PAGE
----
At the heart of solo jazz piano playing lies the use of spread and rootless voicings. But to truly transform a simple lead sheet into a captivating piece of music involves digging deeper into the jazz player's bag of tricks and employing an array of arranging and reharmonization techniques to develop and intensify the underlying character of the melody and harmony of the tune.
Each lesson in this series features a comparison of a fully realized two-handed arrangement of a tune with it's basic lead sheet that will reveal the techniques and devices used to transform the piece from a melody and chord symbols to a finished arrangement.
In this lesson, the profoundly simple Christmas carol "Silent Night," is gently reharmonized with functional and tritone substitutes, cycle extension chords and a range of voicing techniques to subtly add jazz flavor to it's underlying diatonic 1-4-5 harmonic structure.
After watching the lesson, download and play the fully annotated piece.
As a Christmas bonus, another holiday favorite 1-4-5 tune, "Auld Lang Syne," has been reharmonized and is included in the practice sessions for you to try your hand at voicing the new progression using the techniques presented in this lesson.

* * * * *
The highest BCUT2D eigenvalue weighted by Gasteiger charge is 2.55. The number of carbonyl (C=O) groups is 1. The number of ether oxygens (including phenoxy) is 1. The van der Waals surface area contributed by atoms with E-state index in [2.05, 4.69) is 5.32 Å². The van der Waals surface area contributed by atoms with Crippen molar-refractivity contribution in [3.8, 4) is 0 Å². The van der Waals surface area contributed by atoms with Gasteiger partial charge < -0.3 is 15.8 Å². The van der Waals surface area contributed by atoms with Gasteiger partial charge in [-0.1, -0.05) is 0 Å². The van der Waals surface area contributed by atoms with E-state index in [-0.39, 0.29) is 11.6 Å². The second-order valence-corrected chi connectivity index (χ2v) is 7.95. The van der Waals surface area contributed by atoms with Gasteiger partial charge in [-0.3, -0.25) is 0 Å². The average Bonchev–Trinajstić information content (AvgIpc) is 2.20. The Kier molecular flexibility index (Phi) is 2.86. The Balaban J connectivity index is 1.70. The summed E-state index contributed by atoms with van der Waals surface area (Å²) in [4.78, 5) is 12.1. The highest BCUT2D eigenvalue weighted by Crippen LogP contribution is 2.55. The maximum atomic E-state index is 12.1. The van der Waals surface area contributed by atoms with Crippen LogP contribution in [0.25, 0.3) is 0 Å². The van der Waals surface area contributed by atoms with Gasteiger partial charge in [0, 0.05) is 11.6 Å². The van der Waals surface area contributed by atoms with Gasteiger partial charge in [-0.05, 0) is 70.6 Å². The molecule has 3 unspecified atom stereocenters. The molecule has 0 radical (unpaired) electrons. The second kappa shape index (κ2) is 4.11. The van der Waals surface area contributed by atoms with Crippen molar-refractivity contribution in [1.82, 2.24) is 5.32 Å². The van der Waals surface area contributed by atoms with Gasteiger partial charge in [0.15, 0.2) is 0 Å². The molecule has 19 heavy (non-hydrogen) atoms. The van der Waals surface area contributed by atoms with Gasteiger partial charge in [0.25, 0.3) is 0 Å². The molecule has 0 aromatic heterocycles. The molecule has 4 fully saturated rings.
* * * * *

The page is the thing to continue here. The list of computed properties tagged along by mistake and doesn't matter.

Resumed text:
Oh, and if you happen to be reading this in July (or any time other than Christmas) don't dismiss this lesson just because it is a holiday tune. The material in this lesson can be applied to any simple 1-4-5 folk tune allowing you transform simple diatonic progressions to rich, chromatic jazz harmonies.
Watch this short video for an overview of the content of this course.
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About the instructor
Bill did undergraduate work at the Berklee College of Music and holds the M.Mus. degree in Jazz Studies from the Boston Conservatory/Berklee College of Music where he studied with Ray Santisi and Charlie Banacos. Bill taught and played extensively around the Boston area for the better part of two decades appearing everywhere from the legendary Ryles Jazz Club in Cambridge MA to a long stand at the Hampshire House on Beacon Hill in Boston before relocating to the Raleigh-Durham NC area where he teaches full-time on JazzPianoOnline.com.